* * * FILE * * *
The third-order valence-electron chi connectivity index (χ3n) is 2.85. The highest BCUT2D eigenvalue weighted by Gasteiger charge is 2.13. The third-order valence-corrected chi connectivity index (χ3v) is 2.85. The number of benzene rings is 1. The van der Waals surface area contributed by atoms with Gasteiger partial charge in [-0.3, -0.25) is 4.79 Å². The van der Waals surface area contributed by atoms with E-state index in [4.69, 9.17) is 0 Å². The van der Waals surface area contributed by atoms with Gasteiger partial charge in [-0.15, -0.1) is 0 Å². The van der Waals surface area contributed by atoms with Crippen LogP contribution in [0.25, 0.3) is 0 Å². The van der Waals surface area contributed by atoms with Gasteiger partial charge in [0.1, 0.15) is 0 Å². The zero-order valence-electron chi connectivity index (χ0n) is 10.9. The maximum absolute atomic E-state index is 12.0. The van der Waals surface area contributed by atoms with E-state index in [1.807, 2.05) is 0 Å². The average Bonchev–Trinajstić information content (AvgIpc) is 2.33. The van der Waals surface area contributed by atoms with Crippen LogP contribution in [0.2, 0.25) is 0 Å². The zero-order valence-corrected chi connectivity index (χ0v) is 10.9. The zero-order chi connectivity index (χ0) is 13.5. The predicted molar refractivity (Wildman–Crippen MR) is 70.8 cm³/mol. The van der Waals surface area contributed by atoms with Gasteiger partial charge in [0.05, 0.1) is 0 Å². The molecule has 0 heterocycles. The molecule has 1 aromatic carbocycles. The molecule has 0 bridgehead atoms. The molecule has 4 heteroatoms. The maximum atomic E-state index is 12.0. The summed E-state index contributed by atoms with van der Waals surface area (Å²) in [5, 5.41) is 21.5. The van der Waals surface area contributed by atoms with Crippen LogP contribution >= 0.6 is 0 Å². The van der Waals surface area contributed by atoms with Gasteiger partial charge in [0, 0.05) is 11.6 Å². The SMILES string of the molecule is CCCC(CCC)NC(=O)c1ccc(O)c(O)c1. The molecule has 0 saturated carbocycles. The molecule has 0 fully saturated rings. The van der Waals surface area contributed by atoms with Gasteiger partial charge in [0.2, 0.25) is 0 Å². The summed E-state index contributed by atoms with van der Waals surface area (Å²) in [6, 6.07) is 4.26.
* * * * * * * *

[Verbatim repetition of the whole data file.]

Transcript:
The third-order valence-electron chi connectivity index (χ3n) is 2.85. The highest BCUT2D eigenvalue weighted by Gasteiger charge is 2.13. The third-order valence-corrected chi connectivity index (χ3v) is 2.85. The number of benzene rings is 1. The van der Waals surface area contributed by atoms with Gasteiger partial charge in [-0.3, -0.25) is 4.79 Å². The van der Waals surface area contributed by atoms with E-state index in [4.69, 9.17) is 0 Å². The van der Waals surface area contributed by atoms with Gasteiger partial charge in [-0.15, -0.1) is 0 Å². The van der Waals surface area contributed by atoms with Crippen LogP contribution in [0.25, 0.3) is 0 Å². The van der Waals surface area contributed by atoms with Gasteiger partial charge in [0.1, 0.15) is 0 Å². The zero-order valence-electron chi connectivity index (χ0n) is 10.9. The maximum absolute atomic E-state index is 12.0. The van der Waals surface area contributed by atoms with E-state index in [1.807, 2.05) is 0 Å². The average Bonchev–Trinajstić information content (AvgIpc) is 2.33. The van der Waals surface area contributed by atoms with Crippen LogP contribution in [0.2, 0.25) is 0 Å². The zero-order valence-corrected chi connectivity index (χ0v) is 10.9. The zero-order chi connectivity index (χ0) is 13.5. The predicted molar refractivity (Wildman–Crippen MR) is 70.8 cm³/mol. The van der Waals surface area contributed by atoms with Gasteiger partial charge in [0.05, 0.1) is 0 Å². The molecule has 0 heterocycles. The molecule has 1 aromatic carbocycles. The molecule has 0 bridgehead atoms. The molecule has 4 heteroatoms. The maximum atomic E-state index is 12.0. The summed E-state index contributed by atoms with van der Waals surface area (Å²) in [5, 5.41) is 21.5. The van der Waals surface area contributed by atoms with Crippen LogP contribution >= 0.6 is 0 Å². The van der Waals surface area contributed by atoms with Gasteiger partial charge in [0, 0.05) is 11.6 Å². The SMILES string of the molecule is CCCC(CCC)NC(=O)c1ccc(O)c(O)c1. The molecule has 0 saturated carbocycles. The molecule has 0 fully saturated rings. The van der Waals surface area contributed by atoms with Gasteiger partial charge in [0.2, 0.25) is 0 Å². The summed E-state index contributed by atoms with van der Waals surface area (Å²) in [6, 6.07) is 4.26.